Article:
Jumping to Japan

It was in 2012 when I came to Japan to work as an ALT. I was excited and apprehensive at the same. It was my first time to work abroad and also my first time to see Japan. The newness excited me. But just like any other new job, the work that awaited me filled me with unease. It wasn't because I doubted my teaching skills. It was because I’ll be working in a different culture with people who barely spoke my language. People who are about to work in Japan as ALT’s may feel the same way I did. Hence, I’m sharing this mini-guide to put those anxieties at rest.

This is an excerpt from the first chapter of my book, Jumping to Japan: 

Chapter 1: On Language

Quick Tip: Learn as many nouns, adjectives and verbs that are useful for daily living. Don’t worry about conjugation, subject-verb agreement, prepositions and syntax. You’ll get the hang of it when you’re more used to the language.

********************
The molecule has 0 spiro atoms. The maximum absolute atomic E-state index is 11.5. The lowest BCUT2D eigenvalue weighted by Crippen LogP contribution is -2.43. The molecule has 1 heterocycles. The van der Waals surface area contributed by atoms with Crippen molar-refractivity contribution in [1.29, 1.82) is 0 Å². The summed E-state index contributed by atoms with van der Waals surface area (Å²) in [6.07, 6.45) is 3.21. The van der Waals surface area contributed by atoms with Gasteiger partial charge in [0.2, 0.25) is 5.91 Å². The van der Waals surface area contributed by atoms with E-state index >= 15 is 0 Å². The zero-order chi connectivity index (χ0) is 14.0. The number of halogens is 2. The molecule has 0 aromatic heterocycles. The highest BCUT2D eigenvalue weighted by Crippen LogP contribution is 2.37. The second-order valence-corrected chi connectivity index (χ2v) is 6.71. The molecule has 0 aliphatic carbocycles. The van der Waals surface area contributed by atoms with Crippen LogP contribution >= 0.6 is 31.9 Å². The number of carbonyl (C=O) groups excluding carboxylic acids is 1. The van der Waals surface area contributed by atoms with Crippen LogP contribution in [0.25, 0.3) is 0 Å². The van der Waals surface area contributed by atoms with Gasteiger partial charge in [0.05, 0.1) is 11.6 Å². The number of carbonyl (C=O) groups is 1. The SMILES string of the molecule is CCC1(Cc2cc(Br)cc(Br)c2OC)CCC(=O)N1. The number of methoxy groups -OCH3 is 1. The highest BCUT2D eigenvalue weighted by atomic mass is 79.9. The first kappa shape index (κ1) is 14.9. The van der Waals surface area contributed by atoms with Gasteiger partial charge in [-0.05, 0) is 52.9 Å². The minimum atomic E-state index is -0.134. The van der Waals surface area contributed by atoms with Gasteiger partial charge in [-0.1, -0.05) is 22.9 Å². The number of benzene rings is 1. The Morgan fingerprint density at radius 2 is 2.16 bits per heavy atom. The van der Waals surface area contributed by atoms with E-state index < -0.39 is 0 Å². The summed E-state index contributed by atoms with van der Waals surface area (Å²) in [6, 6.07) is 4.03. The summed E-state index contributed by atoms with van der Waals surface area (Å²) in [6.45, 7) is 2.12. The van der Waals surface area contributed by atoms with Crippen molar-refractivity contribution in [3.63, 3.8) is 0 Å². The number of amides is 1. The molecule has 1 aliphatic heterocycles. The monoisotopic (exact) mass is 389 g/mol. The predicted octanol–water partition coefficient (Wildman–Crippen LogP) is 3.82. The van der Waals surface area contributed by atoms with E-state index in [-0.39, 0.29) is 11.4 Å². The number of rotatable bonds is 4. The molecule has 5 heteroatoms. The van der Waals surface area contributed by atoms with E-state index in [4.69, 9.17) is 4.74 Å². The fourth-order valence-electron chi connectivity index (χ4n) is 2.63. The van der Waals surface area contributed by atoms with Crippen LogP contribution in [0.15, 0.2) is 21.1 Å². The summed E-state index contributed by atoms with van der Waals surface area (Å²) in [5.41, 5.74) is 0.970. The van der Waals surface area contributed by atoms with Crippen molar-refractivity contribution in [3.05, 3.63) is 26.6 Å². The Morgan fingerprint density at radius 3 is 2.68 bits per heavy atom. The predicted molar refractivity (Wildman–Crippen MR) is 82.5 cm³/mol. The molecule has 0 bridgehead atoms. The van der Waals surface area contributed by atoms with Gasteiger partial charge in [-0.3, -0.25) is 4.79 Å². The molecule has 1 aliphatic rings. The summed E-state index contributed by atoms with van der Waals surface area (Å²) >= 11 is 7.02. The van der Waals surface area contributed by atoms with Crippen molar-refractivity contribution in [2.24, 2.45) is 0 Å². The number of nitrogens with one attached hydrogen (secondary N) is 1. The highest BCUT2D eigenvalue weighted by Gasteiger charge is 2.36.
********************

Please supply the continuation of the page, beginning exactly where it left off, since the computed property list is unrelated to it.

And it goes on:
The biggest and most persistent challenge that you would face is language barrier. Japan’s English ability is not ranked lowest in Asia for nothing. Don’t be surprised if accomplishing simple tasks such as buying groceries, riding public transportation and placing your order in a restaurant can be frustrating. You are in Japan so expect everything to be in Japanese.

Kinkakuji, Kyoto
The good news is: Most Japanese would try to understand whatever you’re saying. It’s not rare to find a Japanese who can understand you and who will try to communicate with you in English. You can also use gestures and sounds. There are also translation apps you can download on your phone. The point is: You can survive in Japan with little Japanese but don’t expect to have an easy time.

Want to read more? Just send an email to fayevitz@gmail.com
Copy and paste: "Please send me a copy of Jumping to Japan."
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